Pearadox CAD standards (onshape)

For 2020 our team switched to using Onshape, and it was a great switch for us. We’ve had more students engaged with CADing than ever before, MKCad made things easier than ever, and after the season we learned about featurescripts which would have made the build season CAD even better.

One issue we did have though was once the robot assembly started getting large, it was hard to tell when it was taking awhile to load due to the document, due to the schools wifi connection, or if some part studio was broken or had a long regen time. Also, keeping track of everything got to be a mess; why do we have 5 drawings for a part? Is it up to date? Where is this part located? Why is part ABC not even in this document? etc.

So, for better or for worse we had some students and a mentor really put some time into generating some CAD standards by figuring out what is our ideal set up for an onshape document and feature usage. I’m not sure if there’s anything ground breaking in here compared to how 1678 or 319 structure their onshape documents, but this way it’s written down for us - especially a lot of things that we consider “best practices”. Please feel free to peruse, critique, use and call your own. There’s still plenty of clean up and things we’ll want to add at some point, so we’ll have new versions come out if we decide to change any processes. They’ll be available here: Pearadox Resources - Pearadox

If you’d like to compare our 2020 Robot CAD pre-standards and post-standards:

Huge thanks to our students who put a lot of time and effort into not only building this document, but also redoing the 2020 Robot following the standards to stress-test it. Also, a huge thanks to Laura, our mentor who initiated and oversaw the effort. Most of my efforts were limited to trying to reduce how much structure/standards we create, haha. I’m excited for more of the team to use the standards as we re-do past robots in onshape following these standards this fall!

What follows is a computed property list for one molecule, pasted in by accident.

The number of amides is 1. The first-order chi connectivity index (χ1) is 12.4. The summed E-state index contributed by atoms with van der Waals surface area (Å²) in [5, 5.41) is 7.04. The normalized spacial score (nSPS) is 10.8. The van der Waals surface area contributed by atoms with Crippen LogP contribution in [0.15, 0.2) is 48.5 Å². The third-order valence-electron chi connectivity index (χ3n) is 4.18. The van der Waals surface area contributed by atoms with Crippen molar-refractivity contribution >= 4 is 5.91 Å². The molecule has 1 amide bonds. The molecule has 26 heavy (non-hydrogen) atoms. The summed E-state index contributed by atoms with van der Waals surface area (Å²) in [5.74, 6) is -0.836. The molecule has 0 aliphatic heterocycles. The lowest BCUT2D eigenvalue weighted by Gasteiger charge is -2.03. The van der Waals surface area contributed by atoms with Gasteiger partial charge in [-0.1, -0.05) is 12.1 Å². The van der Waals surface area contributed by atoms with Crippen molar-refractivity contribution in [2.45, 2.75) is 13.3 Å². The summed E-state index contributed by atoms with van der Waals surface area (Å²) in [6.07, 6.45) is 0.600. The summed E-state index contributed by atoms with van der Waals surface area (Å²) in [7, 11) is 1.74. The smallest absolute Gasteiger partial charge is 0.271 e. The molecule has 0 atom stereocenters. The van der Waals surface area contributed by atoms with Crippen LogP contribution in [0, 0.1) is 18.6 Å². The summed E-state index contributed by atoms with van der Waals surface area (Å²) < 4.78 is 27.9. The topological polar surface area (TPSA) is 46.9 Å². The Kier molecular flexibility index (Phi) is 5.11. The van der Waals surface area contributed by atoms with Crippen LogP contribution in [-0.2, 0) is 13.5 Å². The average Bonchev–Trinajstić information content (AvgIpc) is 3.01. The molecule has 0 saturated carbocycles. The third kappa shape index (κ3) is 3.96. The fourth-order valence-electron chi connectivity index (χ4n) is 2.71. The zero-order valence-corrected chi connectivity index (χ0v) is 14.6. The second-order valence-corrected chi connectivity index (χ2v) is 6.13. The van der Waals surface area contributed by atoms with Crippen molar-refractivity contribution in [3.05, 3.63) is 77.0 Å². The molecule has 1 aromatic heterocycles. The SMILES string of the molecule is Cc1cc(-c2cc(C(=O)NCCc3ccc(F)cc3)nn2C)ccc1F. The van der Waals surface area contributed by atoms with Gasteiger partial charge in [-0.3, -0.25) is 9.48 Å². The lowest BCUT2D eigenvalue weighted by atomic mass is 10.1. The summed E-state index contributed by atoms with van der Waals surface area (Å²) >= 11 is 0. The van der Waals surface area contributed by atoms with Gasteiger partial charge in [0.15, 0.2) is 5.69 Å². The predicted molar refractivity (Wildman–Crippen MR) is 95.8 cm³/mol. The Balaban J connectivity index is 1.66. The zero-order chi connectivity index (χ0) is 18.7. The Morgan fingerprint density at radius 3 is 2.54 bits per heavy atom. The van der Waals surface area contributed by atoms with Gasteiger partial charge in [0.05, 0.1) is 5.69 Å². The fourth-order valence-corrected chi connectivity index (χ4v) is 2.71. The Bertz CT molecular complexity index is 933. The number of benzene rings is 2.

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Thanks for sharing, there looks to be some great stuff here. We experienced some of the same slowdowns and found that there was a daily backup that ran when we were meeting. They switched the backup to 3am and it was a huge improvement! The other strategy we are trying this off-season is to have a separate document for each subsystem. It seems to work pretty well so far.

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I’ve intended to investigate a different document option, but one problem I think with it is the main robot assembly will not automatically update with any changes to the other mechanism documents. That may be a desired feature though.

I think in general though inserting an assembly that’s been versioned does also speed up loading time (even if it’s in the same document). It’s just no longer “live”

That is a feature that I like. My plan is for two people (student and mentor) to be responsible for the main robot assembly - they update it when subassemblies are complete. There is an icon in the assembly view that indicates when a subassembly has a new version. My goal is to be more methodical when reviewing subassemblies.